M and M Road Trip 2019
Day 1: Victoria to Osoyoos
This month, my husband and I will take turns blogging about our RARE V trip. Michael’s turn!
By Michael Carpenter
We do love our road trips.
When Madeline and I met in May 2011, we decided we’d found “the one”, and in a fit of great confidence, agreed to travel by car to the Edmonton Folk Festival in August. Since we made this decision two weeks after we met, in retrospect I think we were pressure-testing our nascent marriage.
We listened to music, marvelled at double rainbows crossing the highway, wandered the pathways of Maligne Canyon, and talked and talked and talked.
It all went rather well.
The result has been an annual tradition of road tripping together. We have travelled to the redwoods, to southern Oregon for the Ashland Shakespeare Festival, to Four Corners Monument in the American Southwest, and up the Sunshine Coast to Lund. This is our fifth trip. Our plan is to drive to Toronto through Canada and visit family there, then return through the states, letting love and whim carry our little red Hyundai back home.
Why RARE? From the beginning of our relationship we have meditated and listened to spiritual teachers, and one of the earliest teachings we heard was from Tara Brach, about the four radiant abodes. The abodes are loving-kindness, compassion, joy and equanimity and when they are all present, they can open our hearts to all humanity. We liked this so much that we decided to name our road trips Radiant Abode Road Excursions-RARE.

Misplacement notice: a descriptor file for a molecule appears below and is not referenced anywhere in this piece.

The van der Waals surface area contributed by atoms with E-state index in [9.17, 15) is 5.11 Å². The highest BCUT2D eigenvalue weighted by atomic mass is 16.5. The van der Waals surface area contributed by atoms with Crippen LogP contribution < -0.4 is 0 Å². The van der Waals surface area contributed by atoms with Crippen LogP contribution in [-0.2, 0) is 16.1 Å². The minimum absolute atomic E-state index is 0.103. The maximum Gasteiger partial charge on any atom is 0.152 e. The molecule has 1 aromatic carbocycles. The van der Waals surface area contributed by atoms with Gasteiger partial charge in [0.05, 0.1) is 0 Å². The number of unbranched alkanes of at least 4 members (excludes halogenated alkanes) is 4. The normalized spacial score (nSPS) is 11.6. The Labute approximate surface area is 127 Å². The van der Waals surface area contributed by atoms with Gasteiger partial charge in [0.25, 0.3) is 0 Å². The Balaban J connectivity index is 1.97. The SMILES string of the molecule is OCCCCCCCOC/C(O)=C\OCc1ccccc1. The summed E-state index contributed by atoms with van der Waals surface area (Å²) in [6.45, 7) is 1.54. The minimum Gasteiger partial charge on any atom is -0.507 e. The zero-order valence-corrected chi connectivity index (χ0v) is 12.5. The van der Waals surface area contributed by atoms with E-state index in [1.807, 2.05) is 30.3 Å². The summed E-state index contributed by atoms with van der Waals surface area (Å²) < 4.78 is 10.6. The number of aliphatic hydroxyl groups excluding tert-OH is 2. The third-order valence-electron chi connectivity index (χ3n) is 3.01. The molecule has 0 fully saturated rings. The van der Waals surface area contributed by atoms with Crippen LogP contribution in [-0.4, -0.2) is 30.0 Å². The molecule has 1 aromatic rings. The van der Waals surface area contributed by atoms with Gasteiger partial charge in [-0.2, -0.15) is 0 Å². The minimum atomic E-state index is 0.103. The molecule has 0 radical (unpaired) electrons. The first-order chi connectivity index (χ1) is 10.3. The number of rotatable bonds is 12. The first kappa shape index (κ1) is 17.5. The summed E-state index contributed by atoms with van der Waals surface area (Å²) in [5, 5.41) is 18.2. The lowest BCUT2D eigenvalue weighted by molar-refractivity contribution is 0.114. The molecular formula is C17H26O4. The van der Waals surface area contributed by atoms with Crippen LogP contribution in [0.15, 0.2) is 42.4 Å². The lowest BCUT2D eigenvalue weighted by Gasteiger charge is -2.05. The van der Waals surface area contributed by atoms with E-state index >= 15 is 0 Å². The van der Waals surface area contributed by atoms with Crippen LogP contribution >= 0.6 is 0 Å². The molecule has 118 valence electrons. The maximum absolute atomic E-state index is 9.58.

We usually pick a mascot for each trip-found in a local thrift shop. We have had a donkey, a sand dollar, and a pig named Falstaff (the Shakespeare festival featured Henry V). Today we found our mascot—a kingfisher named Halcyon—who is proudly riding on our dashboard. Halycon represents peace and prosperity, something we are both celebrating in this opportunity to not work for months, and to just be present and enjoy being together. Halcyon also represents the shimmering rivers and lyrically sloping mountains that we have wandered through and wondered at all day. We love that his beak is broken, because we are all broken in one way or another.
And it’s Canada Day! At our motel the swimming pool was full of Canada flag beachballs, surrounded by flag towels, and filled with laughter and smiles as warm as the Osoyoos sun. We walked to dinner and looked at a kinetic sculpture built as homage to the indigenous peoples in this area. At dinner we talked about enjoying the celebrations and still, wondering how this must feel to Canada’s first peoples with our history of occupation, the horrors of the residential school system and all the rest. We didn’t come up with any answers, but I can’t help but feel that the four abodes can at least open our hearts to all people.
On the way back to our motel a truck passed us. Driven by a man in a turban and sporting a Mexican restaurant logo, there was a banner across the back that said, “proud to be Canadian.” I know it’s just a little thing, but it made me happy in a gentle, deep way.
Tomorrow it’s on to Nelson.